The report noted that psychiatrists, because of their medical expertise and extensive training with seriously ill psychiatric and medical patients, have distinctive expertise to integrate this care, working closely with primary care, specialty physicians, and nonphysician mental health clinicians (Psychiatric News, May 3, 2013).
At the roundtable event, Summergrad discussed findings from both reports. He emphasized that integration of mental health and substance abuse treatment and general medical care was crucial to achieving the “triple aim” of health care reform: better patient outcomes, increased patient satisfaction, and lower overall costs. He pointed out that a critical takeaway message from the Milliman analysis is that integrated care of psychiatric disorders is vital to tackling the overall problem of rising health costs.
APA President-elect Paul Summergrad, M.D., said clinicians across the specialties are needed to meet the mental health needs of patients. “We don’t have enough people to waste anyone in this effort,” he said. “We need everyone working on these issues across the medical and behavioral health spectrum.”
“We think there is compelling evidence that integrated care of mental health and substance abuse disorders is necessary, not only because of the considerable pain and suffering associated with them, but because there is no way we can really deal with the issues around total health care costs unless we reach out across the mental health and general medical care settings to ensure that we are all working together to provide that care,” Summergrad told attendees.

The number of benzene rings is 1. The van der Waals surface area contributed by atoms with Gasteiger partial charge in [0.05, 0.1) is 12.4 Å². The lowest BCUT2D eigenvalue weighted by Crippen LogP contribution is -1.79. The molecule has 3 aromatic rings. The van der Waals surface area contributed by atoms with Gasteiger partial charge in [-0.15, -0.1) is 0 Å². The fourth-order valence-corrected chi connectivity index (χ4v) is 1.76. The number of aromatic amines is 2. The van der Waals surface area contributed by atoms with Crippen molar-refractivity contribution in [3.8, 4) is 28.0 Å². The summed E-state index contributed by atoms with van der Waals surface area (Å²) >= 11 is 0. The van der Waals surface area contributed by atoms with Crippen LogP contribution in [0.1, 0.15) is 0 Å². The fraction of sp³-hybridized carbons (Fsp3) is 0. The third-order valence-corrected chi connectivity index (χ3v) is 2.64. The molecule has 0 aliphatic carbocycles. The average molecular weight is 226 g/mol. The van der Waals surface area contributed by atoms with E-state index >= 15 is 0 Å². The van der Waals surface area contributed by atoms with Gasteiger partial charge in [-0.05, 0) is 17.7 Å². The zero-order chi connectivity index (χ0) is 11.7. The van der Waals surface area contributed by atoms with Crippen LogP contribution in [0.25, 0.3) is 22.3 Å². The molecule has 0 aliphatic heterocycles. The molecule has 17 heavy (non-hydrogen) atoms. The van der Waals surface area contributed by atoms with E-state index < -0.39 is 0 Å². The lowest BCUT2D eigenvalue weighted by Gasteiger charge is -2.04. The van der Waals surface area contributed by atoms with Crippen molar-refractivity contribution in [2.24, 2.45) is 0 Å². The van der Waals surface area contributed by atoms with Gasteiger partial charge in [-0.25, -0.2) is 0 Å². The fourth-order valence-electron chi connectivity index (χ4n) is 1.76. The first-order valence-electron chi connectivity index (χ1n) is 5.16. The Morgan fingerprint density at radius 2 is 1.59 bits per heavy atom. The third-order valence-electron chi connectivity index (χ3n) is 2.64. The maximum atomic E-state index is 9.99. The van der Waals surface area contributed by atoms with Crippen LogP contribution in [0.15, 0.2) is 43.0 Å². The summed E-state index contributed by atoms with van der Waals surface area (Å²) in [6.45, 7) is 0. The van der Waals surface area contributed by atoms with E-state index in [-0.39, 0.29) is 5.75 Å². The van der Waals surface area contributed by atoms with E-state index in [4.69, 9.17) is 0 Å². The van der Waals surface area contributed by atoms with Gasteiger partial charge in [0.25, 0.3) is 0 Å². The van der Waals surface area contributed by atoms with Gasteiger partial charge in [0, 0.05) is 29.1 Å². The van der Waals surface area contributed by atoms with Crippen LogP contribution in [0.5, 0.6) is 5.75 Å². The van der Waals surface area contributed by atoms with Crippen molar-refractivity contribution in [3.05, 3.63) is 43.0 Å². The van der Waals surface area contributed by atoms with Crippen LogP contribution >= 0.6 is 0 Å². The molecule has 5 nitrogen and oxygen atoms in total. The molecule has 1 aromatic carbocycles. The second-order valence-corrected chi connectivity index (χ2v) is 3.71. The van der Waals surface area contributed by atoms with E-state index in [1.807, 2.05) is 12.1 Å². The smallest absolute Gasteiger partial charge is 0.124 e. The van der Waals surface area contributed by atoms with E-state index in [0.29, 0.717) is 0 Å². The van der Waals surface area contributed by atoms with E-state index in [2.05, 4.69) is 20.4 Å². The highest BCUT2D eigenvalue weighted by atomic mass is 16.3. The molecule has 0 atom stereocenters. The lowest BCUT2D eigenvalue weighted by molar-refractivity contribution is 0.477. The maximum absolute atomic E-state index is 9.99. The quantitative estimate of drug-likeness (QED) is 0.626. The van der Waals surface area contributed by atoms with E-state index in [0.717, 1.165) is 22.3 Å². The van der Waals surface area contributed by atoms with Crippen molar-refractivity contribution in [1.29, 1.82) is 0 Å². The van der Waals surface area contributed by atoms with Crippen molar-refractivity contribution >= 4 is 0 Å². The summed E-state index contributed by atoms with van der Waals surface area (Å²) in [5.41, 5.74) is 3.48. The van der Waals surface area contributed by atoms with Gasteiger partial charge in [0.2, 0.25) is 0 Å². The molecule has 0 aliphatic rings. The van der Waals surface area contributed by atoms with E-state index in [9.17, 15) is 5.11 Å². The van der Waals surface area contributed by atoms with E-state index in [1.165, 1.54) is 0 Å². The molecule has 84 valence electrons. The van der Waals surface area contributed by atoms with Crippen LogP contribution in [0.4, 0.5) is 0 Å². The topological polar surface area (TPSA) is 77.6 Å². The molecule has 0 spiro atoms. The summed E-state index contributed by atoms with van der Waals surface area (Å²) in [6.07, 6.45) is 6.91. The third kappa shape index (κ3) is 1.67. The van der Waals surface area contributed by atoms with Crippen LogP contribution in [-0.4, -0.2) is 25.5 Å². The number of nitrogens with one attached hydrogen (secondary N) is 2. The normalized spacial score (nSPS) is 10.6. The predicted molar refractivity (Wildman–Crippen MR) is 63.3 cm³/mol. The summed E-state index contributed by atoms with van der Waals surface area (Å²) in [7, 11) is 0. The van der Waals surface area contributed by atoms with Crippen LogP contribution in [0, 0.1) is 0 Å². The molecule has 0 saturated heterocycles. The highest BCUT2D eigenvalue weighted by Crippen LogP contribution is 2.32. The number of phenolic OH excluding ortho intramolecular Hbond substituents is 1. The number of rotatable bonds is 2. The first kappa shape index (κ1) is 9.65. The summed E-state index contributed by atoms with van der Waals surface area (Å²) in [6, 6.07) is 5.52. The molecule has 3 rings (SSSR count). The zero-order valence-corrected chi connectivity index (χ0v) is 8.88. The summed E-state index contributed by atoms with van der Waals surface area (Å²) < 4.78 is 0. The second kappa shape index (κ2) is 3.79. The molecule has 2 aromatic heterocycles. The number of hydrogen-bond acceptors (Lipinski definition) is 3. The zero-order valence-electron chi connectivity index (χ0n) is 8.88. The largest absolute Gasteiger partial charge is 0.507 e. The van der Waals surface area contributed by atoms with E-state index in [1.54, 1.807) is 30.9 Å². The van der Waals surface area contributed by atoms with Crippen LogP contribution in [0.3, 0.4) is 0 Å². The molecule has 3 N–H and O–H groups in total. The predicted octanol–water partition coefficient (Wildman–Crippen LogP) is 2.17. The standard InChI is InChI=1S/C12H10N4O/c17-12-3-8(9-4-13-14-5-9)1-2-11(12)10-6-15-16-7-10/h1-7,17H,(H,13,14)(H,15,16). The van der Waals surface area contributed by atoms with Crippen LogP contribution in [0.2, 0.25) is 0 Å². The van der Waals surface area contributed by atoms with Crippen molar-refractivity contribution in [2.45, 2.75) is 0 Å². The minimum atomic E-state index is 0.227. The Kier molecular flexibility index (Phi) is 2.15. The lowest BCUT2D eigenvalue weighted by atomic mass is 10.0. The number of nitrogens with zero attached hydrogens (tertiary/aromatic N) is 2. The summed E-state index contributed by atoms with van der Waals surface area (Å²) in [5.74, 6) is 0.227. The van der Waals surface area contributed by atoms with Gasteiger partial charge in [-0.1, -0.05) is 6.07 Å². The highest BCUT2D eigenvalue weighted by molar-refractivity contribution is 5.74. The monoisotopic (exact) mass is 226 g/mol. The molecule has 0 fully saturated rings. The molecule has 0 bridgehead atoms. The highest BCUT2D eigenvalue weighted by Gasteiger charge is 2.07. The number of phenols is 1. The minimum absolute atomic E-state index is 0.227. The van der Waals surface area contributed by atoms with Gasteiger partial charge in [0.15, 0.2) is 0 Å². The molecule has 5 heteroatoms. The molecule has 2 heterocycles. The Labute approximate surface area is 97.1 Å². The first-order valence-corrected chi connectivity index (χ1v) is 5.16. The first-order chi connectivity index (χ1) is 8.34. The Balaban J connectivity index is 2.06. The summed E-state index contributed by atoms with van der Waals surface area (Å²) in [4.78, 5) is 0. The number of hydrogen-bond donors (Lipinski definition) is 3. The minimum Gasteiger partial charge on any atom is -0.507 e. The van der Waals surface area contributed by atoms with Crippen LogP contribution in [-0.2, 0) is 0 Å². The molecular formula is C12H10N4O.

Michael Hogan, Ph.D., former commissioner of the New York State Office of Mental Health, noted in this keynote remarks that what he called “disintegrated care” is costly and bad for patients’ health. People wait on average nine years to seek care for a mental health problem, and since the average age of first experiencing mental health problems is 14, these delays come at a particularly bad time in individual development, he said.
“Primary care is slammed by these problems,” Hogan said, noting that behavioral complaints are the number-one reason for pediatric visits and account for approximately a third of family-practice visits. But without integration, primary care is poorly equipped to respond to these issues, Hogan said.
Other panelists included Richard Frank, Ph.D., the Margaret T. Morris Professor of Health Economics at Harvard Medical School; John O’Brien, senior policy advisor for the Centers for Medicare and Medicaid Services; Michael Schoenbaum, Ph.D., senior advisor for mental health services, epidemiology, and economics at the National Institute of Mental Health; Elinore McCance-Katz, M.D., chief medical officer at the Substance Abuse and Mental Health Services Administraton; Frank deGruy, M.D., chair of family medicine at the University of Colorado; Henry Chung, M.D., medical director of the Montefiore Accountable Care Organization and an associate professor of clinical psychiatry at Albert Einstein College of Medicine; and Keris Myrick, M.B.A., M.S., Ph.D.c., president of the National Alliance on Mental Illness.
In closing remarks, APA CEO and Medical Director Saul Levin, M.D., M.P.A., reiterated that the current system of fragmented care is “costly, ineffective, and bad for health. . . . The Milliman report makes clear that mental health and substance use disorders are too big to ignore,” Levin said.
Levin stressed there is a critical need for reimbursement policies that make these programs sustainable. “And finally we need psychiatrists, working closely with family practice, primary care, and other behavioral health care providers, to help manage patients with complex, comorbid conditions.”
He added, “Together we can help reconnect the brain and body in medicine. The time to do it is now.” ■